Class of '54
October 2000

Hello, ’54mates!

In late September we had our class agents' meeting on the campus. I can't believe the changes, not least those in the wake of the tornado. $85m in construction during the last 28 months…the student center with its Evelyn Young dining areas, new student apartments, a state-of-the-art Olympic-sized track, on and on. On another front, how great to hear such items as these in the reports from campus officials to us. The theme I picked up time and again from them was this; "Gustavus has never been as strong."

  • We're the #1 small college in the Midwest for the number of alumni currently serving as Peace Corps volunteers.
  • We're one of six Minnesota private colleges to be listed among the nation's top 20 undergraduate colleges for the numbers of students we send overseas; about 30% of the graduating seniors have a study abroad experience. (Six of those twenty schools, by the way, are in Minnesota, a measure of quality of life.)
  • We're still in the top quarter of the nation's national liberal arts colleges in the percentage of alumni who make gifts of record.
  • We're showing up well on a number of factors in a study the college commissioned Hardwick and Day polling service to conduct by interviewing alumni of Gustavus and competitor institutions in order to analyze our comparative advantage. Among them:
  • 91% of our grads lived on campus for most of their college years vs. 66% reported by grads of the other Minnesota private schools
  • 52% gave high ratings to the balance between their academic, social and personal development vs. 33% for ELCA colleges.

While browsing in the briefing book given to us for that meeting, I was struck by evidence of involvement of members of our class through the years in the life of the college. Roger Carlson and John Chell have been members of Board of Trustees, Dick Brubacher, John Chell, Dick Dee, Jean Kirkvold Emholtz, Vianne Lager Engwall and Jean Benson Erickson have all served on the Alumni Board.

Now to shift gears to words from the team of us who have initiated the discussion of a collective gift to the College, The Class of 1954 Carillon. We now follow up with more information which will help us realize the vision of the college chaplain and organist for this instrument so needed since the old one was destroyed in the tornado. We are convinced that this is a solid and exciting vision, one that we hope you will share. The Class of 1954 Carillon will give us a focus for our giving at a time in our lives we are more free to consider the legacy we wish to leave. It is an interesting pilot experiment for the Development Office as they analyze how we respond to the idea of a class gift.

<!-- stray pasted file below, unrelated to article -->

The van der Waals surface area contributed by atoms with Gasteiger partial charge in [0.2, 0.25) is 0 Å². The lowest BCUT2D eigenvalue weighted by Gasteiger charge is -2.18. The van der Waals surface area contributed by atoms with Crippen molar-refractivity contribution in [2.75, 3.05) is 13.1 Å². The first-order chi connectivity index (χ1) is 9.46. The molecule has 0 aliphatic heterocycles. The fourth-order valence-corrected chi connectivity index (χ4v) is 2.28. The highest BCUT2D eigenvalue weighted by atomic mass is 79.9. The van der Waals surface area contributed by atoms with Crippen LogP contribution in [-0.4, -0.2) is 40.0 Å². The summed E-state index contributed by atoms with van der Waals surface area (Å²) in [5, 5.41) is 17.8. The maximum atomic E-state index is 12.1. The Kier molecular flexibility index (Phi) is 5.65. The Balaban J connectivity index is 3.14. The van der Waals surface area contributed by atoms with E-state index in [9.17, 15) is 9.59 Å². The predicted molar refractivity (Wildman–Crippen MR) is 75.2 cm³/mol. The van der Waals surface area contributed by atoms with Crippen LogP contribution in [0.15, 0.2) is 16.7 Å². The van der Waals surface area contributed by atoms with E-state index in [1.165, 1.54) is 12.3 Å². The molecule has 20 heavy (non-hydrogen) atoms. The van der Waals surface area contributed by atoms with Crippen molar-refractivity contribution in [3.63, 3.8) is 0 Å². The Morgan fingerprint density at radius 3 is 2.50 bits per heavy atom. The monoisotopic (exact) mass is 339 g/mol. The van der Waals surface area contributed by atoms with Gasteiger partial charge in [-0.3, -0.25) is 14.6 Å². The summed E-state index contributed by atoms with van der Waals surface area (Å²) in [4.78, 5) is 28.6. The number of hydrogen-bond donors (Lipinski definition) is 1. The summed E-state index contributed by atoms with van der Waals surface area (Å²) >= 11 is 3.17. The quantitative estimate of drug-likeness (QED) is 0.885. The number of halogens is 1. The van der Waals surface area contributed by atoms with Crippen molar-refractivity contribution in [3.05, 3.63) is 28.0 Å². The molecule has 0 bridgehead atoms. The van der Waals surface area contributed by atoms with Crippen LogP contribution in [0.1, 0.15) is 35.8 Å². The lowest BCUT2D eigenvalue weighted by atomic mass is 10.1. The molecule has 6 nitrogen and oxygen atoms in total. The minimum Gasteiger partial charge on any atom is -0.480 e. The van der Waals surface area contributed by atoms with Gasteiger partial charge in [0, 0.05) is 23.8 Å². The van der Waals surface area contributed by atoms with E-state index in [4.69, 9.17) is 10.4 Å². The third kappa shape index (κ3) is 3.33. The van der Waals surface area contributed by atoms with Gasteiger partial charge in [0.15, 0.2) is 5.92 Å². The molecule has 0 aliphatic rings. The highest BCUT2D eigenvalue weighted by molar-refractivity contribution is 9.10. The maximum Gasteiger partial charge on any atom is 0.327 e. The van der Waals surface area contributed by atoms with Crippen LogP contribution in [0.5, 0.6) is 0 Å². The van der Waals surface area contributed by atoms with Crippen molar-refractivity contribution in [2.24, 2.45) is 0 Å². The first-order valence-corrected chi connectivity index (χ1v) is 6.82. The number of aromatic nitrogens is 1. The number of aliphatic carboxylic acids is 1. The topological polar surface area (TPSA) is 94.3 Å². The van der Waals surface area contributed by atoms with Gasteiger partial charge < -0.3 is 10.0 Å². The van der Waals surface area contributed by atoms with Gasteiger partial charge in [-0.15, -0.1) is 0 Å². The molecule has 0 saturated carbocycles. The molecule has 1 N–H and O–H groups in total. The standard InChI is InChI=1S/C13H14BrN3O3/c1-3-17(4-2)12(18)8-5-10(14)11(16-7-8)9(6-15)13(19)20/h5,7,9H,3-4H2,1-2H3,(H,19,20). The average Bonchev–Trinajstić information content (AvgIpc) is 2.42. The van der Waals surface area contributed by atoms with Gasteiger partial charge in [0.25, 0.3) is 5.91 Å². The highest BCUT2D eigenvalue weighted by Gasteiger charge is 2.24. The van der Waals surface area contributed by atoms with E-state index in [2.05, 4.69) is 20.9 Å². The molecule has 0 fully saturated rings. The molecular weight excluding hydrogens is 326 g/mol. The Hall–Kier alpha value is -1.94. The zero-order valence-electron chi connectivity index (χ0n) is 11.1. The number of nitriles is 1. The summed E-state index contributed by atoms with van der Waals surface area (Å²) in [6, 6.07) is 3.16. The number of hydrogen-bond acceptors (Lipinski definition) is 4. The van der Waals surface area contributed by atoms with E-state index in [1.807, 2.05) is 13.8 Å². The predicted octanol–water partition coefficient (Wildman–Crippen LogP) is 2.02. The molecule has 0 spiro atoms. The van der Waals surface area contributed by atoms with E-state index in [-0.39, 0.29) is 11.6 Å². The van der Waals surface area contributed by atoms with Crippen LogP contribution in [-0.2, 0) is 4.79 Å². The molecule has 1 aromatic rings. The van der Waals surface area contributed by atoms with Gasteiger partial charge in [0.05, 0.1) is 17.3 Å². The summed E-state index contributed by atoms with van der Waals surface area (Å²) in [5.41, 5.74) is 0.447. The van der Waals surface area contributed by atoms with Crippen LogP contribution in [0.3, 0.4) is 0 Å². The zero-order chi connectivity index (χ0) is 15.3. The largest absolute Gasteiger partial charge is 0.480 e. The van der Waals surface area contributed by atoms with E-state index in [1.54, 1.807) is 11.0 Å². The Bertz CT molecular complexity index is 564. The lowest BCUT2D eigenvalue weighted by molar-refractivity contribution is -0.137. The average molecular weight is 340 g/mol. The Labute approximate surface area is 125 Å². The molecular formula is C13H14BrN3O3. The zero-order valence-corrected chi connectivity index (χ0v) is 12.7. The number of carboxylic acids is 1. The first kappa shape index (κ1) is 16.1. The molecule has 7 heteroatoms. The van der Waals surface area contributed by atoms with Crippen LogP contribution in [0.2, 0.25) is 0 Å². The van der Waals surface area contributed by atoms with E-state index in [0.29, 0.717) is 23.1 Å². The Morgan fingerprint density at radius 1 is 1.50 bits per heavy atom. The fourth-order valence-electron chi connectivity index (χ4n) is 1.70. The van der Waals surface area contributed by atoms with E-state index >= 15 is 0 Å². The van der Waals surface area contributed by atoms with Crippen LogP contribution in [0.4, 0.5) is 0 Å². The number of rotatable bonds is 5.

As you read in the earlier statement by college chaplain Brian Johnson and organist David Fienen, we need to raise about $40,000 for the carillon. With that in hand, we need to gather an additional $100,000 for an endowment to assure maintenance, plus a fund to support carillon performances, workshops (e.g., for church bell choirs) and other initiatives through which the sounds of those bells and chimes reach out to many people.

We have asked the college's Advancement Office staff to write the next paragraphs of this letter, to help us understand how we can make gifts to the carillon. They write thus (or contact Jim Isaak at 800-726-6192 for more specific information):

CASH is the most common form of gift to the College and has immediate impact.

STOCKS, BONDS and MUTUAL FUNDS provide great giving potential. These gifts allow the College to sell the stock at fair market value to convert the gift to cash. The donor receives a tax deduction based on the fair market value of the shares on the day of the gift, with no capital gains tax on any appreciation of the securities. By giving stocks, bonds, or mutual funds, the donor can use his cash to replace these securities at a stepped-up basis.

GRAIN and LIVESTOCK gifts eliminate the self-employment tax for some donors. A commodity gift has a value approximately 20% more than a cash gift resulting from the donor's sale and the cost of taxes on the same commodity.

PERSONAL PROPERTY provides a simple method of helping the college. In many cases, donors may give fully depreciated property (the deduction is limited to the donor's depreciated basis) while Gustavus has available the full appraised value of the asset.

BARGAIN SALES are appreciated assets, usually stock or real estate, from which the donor seeks only to recover the cost of the initial investment. The donor's tax liability is limited only to the proceeds from the sale. The balance is an outright gift with no associated capital gain.

These are complicated issues. We urge you to contact the Advancement Office at 800-726-6192 for more specific information and answers to your questions. We are eager to know your reactions to the idea we as a team have developed. During the coming weeks, we will unfold a plan to receive your contributions. Our goal is to have raised the money before perhaps well before our 50th class reunion. What an event for us to have our own class dedicatory concert when we come together in 2004!

 Mike Anderson (

 Rog Carlson (

 John Chell (

 Arlene Waxlax Sonday (

 Dave Johnson (

 Betty Lundgren Schlotthauer